Film Types and Formats


Black and White


Panchromatic is, as the name suggests, sensitive to the entire visible spectrum. This film produces a monochromatic tonal reversal of an image, which means it converts color into grey values, and reverses dark for light, producing a negative image. It is more sensitive to the blue end of the spectrum, and less sensitive to the red. It must be handled in complete darkness (loading onto reels fro processing, and during the processing itself).


Orthochromatic films are sensitive to blue and green, but not the red end of the spectrum. These films generally have very high resolution, being designed for copy work. They can usually be developed as either high contrast or as continuous tone. They present an interesting variation from panchromatic films. Both Ilford and Adox produce these films. Adox has it in 35mm and sheet, while Ilford is sheet only.

A very interesting film from Adox is their CMS 20 II film, which has "orthopanchromatic sensitivity". Depending on the developer used, it will produce halftone (extremely high contrast) images, or pictorial continuous tone (pictorial) images. It also has a completely clear base, unlike most films, which have at least some fog in the base.


Chromogenic film is monochromatic film designed to be processed in color chemistry, specifically, the C-41 process. Chromogenic film is designed to have very wide exposure latitude with fine grain. Two common chromogenic films are Ilford's XP2 and Kodak's BW400CN. These films can be used to make standard black and white prints, but is is very important to remember that they must be processed in color chemistry. Black and white chemistry will not work.

Kodak BWC. Notice the label: Process C-41 Only. C-41 is standard color negative processing, not black and white chemistry.

Color Films

Color films come as either positive (slide or transparency film) or negative. Generally, color negative films are used to make prints, and positive film is used for projection. However, slides, or transparencies in 135 format are quickly disappearing from use in favor of digital projection. Color prints are also quickly becoming obsolete in favor of digital reproduction.

And old box of Fuji NPS color print film. Note the daylight label (color balance) and the process: CN-16 or C-41.

Color negative films are processed most often with the C-41 process. They cannot be processed with black and white chemistry. This process uses some rather harsh chemistry, requiring careful use and disposal. While by no means extinct, color film selection is becoming increasingly more limited, again largely due to digital workflows, particularly in the commercial segment.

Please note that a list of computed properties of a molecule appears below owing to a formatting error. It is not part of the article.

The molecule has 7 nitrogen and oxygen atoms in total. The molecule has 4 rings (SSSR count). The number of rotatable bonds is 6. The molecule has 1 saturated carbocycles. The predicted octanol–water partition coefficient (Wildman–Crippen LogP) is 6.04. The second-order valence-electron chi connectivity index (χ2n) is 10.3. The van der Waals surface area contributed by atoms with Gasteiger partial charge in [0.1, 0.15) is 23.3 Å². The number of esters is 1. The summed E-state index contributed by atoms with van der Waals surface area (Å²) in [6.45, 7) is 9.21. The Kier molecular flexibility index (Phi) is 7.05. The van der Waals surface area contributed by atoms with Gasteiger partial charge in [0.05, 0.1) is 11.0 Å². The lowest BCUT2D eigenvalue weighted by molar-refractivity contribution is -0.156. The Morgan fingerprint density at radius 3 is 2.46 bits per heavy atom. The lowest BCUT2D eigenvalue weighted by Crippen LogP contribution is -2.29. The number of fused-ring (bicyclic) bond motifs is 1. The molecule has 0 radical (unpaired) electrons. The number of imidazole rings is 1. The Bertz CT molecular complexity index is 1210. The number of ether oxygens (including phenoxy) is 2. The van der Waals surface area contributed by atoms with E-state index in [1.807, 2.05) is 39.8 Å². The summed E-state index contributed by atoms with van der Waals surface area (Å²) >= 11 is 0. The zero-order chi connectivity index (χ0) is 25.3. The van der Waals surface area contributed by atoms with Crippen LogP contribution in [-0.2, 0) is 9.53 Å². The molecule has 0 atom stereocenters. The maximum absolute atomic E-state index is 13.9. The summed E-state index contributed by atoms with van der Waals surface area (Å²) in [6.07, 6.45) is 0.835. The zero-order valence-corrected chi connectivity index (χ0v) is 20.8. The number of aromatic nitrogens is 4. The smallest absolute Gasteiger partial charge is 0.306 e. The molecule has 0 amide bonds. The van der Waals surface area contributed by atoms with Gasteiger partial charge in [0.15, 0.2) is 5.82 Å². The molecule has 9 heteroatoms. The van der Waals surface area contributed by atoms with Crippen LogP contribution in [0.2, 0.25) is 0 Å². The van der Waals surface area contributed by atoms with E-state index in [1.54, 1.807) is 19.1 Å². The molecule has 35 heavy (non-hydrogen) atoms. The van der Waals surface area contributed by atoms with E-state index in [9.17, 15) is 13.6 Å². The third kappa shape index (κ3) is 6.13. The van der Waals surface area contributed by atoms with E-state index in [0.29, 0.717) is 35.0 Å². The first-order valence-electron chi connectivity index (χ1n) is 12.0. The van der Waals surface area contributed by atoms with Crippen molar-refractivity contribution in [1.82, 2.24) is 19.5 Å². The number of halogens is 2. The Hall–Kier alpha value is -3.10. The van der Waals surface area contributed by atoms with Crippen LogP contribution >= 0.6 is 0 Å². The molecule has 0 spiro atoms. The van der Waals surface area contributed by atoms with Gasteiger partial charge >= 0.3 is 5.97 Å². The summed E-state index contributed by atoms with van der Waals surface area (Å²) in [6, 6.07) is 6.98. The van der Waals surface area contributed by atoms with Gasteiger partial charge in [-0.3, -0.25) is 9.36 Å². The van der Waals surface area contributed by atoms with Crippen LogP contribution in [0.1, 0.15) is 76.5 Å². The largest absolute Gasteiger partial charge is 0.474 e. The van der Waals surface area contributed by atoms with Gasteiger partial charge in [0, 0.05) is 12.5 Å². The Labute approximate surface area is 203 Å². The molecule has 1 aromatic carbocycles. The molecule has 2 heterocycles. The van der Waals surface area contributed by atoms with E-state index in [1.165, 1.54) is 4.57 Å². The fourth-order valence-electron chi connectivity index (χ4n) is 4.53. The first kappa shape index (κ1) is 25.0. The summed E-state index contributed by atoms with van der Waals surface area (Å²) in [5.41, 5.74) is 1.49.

Instant Film

Instant film, or at lest Polaroid films, seemed doomed to distinction until The Impossible Project ( began producing them around 2010, having purchased the last Polaroid plant in the Netherlands. They produce color and black-and-white films for a variety of Polaroid formats. Fuji also produces instant films, but has themselves discontinued their black and white.


Film format, like camera format, refers to the size of the image. Formats are broken down into four general categories: miniature, small, medium, and large. Some films are available across most formats, some only in one or two.



Miniature includes 8 × 11mm rolls (Minox), and 13 × 17mm 110 cartridges. Although not common, it is still available (see Lomography) and this tiny format has its adherents.



Small format is 135, or 35mm rolls, which measure 24 × 36mm. Packaged in cassettes, a roll will give from 12-36 exposures. The amount of exposures, coupled with a reasonably large negative able to produce relatively large prints (11 × 14) made 35mm a hugely popular format. There are, of course, many other factors for the popularity of the 135 format, a lot of which revolve around cost, both of the film and the equipment to expose, process and print it.



Medium format covers a range of sizes, depending on the camera. These are 6 × 4.5cm, 6 × 6cm, 6 × 7cm, 6 × 8cm, and 6 × 9cm. The film comes in rolls as 120, which is about 30 inches long, and 220, which is double the length. Both are 6cm (60mm) wide. 120 has a continuous paper backing, while 220 has only a leader and trailer, allowing for more film on the same size spool. Depending on the camera format, you get from 8-16 frames per roll of 120, and 18-32 with 220.

Medium format, with its considerably larger negative (than 135), has traditionally been the format of choice for professional (commercial) use. You get the benefit of roll film with a larger, higher quality image.



Large format film comes in sheets, and starts at 4 × 5 inches. With 4 × 5 being the predominant large format, 8 × 10 and 11 × 14 inch sizes are also used. Large format gives one the ability to make quite large images of high quality. At 100ASA, a 16 × 20 print shows little or no grain.

Being sheet film, however, the film must be loaded into holders, one or two sheets at a time. As well, a sheet of 4 × 5 film can cost around 10 times as much as a frame of 135.